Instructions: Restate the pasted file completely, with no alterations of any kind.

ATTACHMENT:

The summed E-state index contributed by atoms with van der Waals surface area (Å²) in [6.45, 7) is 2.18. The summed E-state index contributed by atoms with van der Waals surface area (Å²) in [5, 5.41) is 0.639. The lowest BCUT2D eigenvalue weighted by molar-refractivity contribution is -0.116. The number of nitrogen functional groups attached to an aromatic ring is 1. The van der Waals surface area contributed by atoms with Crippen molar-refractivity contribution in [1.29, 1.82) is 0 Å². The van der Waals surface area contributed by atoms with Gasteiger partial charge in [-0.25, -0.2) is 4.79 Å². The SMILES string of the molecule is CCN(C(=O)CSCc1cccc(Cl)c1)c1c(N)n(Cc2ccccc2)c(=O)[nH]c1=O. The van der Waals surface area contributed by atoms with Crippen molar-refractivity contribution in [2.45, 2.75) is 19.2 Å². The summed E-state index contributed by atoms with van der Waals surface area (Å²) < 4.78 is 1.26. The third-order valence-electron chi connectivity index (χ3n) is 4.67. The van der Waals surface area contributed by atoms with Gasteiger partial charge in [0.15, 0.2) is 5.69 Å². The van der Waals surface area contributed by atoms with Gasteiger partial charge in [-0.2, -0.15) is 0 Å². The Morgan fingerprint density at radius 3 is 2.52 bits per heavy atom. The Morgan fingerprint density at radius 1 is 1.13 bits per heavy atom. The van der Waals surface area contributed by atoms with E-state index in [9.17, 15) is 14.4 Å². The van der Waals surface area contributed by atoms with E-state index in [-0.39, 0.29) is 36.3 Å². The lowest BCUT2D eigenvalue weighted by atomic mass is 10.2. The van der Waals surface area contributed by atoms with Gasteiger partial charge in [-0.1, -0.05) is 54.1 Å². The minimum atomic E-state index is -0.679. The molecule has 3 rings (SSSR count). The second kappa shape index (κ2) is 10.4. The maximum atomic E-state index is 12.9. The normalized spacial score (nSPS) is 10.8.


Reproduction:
The summed E-state index contributed by atoms with van der Waals surface area (Å²) in [6.45, 7) is 2.18. The summed E-state index contributed by atoms with van der Waals surface area (Å²) in [5, 5.41) is 0.639. The lowest BCUT2D eigenvalue weighted by molar-refractivity contribution is -0.116. The number of nitrogen functional groups attached to an aromatic ring is 1. The van der Waals surface area contributed by atoms with Crippen molar-refractivity contribution in [1.29, 1.82) is 0 Å². The van der Waals surface area contributed by atoms with Gasteiger partial charge in [-0.25, -0.2) is 4.79 Å². The SMILES string of the molecule is CCN(C(=O)CSCc1cccc(Cl)c1)c1c(N)n(Cc2ccccc2)c(=O)[nH]c1=O. The van der Waals surface area contributed by atoms with Crippen molar-refractivity contribution in [2.45, 2.75) is 19.2 Å². The summed E-state index contributed by atoms with van der Waals surface area (Å²) < 4.78 is 1.26. The third-order valence-electron chi connectivity index (χ3n) is 4.67. The van der Waals surface area contributed by atoms with Gasteiger partial charge in [0.15, 0.2) is 5.69 Å². The van der Waals surface area contributed by atoms with Gasteiger partial charge in [-0.2, -0.15) is 0 Å². The Morgan fingerprint density at radius 3 is 2.52 bits per heavy atom. The Morgan fingerprint density at radius 1 is 1.13 bits per heavy atom. The van der Waals surface area contributed by atoms with E-state index in [9.17, 15) is 14.4 Å². The van der Waals surface area contributed by atoms with E-state index in [-0.39, 0.29) is 36.3 Å². The lowest BCUT2D eigenvalue weighted by atomic mass is 10.2. The van der Waals surface area contributed by atoms with Gasteiger partial charge in [-0.1, -0.05) is 54.1 Å². The minimum atomic E-state index is -0.679. The molecule has 3 rings (SSSR count). The second kappa shape index (κ2) is 10.4. The maximum atomic E-state index is 12.9. The normalized spacial score (nSPS) is 10.8.